Motley Crue's The End review: in the end, was it worth the wait?

Motley Crue onstage

When you’ve had a chequered, but illustrious, 35-year career punctuated with girls, drugs and near-death experiences, you’ll want to go out with a bang. That’s what Mötley Crüe did for their last ever show at Los Angeles’ Staples Centre on December 31, 2015. The setlist was chock full of hits, Tommy Lee hung from the ceiling, and the audience was blasted with enough fire to give Rammstein a run for their money. We’re sure it was very exciting if you were actually there, but watching it back in one of Camden Odeon’s smaller screen rooms doesn’t pack quite the same punch.

The first thing that stands out is the age of the audience. Occupying the seats aren’t dogged rock fans who’ve been there since the Crüe’s first ever show at LA’s Starwood (Tommy Lee raises a titter when he erroneously says their first performance took place in a bar-cum-sandwich shop) but twenty-somethings in Beetlejuice jeans and Mötley Crüe t-shirts. They’ve also brought beer, and lots of it; the couple sat on the same row as this writer get steadily louder as the film goes on, even standing up and bawling along as the band play Looks That Kill.

The opening footage of the production team putting up the gargantuan set is interesting, especially for gig nerds who find it strangely compelling to hang about after the headliners have finished at a festival and watch everything being dismantled. Clearly the audience doesn’t enjoy such pastimes, as they chatter loudly through the preamble before the live footage as if they were watching a DVD in their living room.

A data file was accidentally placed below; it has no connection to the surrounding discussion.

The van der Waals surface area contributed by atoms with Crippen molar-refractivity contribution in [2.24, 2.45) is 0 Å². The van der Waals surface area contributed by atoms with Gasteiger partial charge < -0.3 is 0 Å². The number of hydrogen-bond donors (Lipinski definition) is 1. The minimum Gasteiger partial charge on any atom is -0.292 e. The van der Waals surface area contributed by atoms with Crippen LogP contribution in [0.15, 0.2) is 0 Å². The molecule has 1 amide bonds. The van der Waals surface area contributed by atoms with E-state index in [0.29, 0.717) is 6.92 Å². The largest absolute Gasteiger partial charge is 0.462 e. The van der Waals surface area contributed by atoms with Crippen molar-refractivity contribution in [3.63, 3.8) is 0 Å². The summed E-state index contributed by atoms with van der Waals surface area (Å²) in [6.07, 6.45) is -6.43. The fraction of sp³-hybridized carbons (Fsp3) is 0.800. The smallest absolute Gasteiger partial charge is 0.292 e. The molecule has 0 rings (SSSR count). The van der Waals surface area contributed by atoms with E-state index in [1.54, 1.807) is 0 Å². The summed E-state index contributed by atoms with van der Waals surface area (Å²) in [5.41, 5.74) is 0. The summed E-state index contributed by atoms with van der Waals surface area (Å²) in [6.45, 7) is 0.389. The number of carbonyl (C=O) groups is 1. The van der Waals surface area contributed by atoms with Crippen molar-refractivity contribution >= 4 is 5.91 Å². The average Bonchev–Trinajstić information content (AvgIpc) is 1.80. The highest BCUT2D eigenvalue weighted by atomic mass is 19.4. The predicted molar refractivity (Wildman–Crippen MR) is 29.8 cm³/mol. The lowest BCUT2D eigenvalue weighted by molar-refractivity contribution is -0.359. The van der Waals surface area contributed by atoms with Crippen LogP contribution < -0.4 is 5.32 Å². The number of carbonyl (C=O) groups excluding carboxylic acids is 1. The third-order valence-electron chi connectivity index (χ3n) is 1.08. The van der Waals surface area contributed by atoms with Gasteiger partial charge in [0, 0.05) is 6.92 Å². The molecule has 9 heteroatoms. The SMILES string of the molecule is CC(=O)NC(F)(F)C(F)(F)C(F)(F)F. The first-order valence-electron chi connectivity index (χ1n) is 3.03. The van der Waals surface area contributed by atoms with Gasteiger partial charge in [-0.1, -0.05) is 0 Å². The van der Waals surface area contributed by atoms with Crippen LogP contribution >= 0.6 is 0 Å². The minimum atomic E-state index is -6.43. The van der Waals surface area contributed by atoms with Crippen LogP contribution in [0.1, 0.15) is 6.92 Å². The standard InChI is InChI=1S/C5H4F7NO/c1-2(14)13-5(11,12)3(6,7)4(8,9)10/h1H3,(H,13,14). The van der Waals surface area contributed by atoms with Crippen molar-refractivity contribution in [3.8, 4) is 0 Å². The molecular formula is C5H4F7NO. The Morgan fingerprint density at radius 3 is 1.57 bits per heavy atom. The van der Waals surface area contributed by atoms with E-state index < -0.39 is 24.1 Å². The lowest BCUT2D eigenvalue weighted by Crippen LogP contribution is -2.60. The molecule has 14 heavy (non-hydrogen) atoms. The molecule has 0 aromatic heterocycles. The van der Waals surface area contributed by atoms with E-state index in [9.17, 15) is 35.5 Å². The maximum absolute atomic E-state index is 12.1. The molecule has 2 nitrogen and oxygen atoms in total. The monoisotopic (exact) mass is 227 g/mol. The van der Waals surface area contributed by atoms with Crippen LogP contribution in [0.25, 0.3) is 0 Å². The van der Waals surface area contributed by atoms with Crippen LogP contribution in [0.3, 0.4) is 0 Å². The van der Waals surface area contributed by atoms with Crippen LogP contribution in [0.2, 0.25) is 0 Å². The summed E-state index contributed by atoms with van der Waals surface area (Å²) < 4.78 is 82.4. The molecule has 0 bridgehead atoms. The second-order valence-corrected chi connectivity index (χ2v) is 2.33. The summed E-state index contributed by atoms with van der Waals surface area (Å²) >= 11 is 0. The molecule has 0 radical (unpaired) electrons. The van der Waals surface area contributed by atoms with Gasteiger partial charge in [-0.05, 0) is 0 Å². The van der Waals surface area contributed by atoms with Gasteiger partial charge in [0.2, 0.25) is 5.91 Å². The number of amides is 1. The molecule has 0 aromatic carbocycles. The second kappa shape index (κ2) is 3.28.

The gig begins with Vince Neil feeling up the dancers as he belts out Girls, Girls, Girls, and there’s a feeling that without Mötley Crüe rock is little less sleazy, but maybe that’s a good thing. There are moments that genuinely delight fans: watching Tommy Lee roll around the Staples Center on a hoverboard, Nikki Sixx applying his own makeup and chortling that he likes to be “more feminine” if he’s playing to “rednecks”, and Tommy Lee being suspended upside down as his impressive rollercoaster set piece breaks, but continuing to drum like a man who’s the right way up.

The audience in the film is crying through the Home Sweet Home encore, and while the cinemagoers aren’t moved to tears, they applaud as the credits roll. The rollercoaster moment aside, it feels like Mötley Crüe called it a day at the right time; their overblown on-stage sleaze — and Nikki Sixx’s bizarre and oft-repeated story about wanting his grandfather’s pocket knife so much that when he was finally given his own he carried it in his boot ever since — feel like relics of a rock-and-roll fantasy world that long ago veered from the sublime to the ridiculous. Still, as one man remarks as he leaves the cinema, “we’ve still got Steel Panther.”

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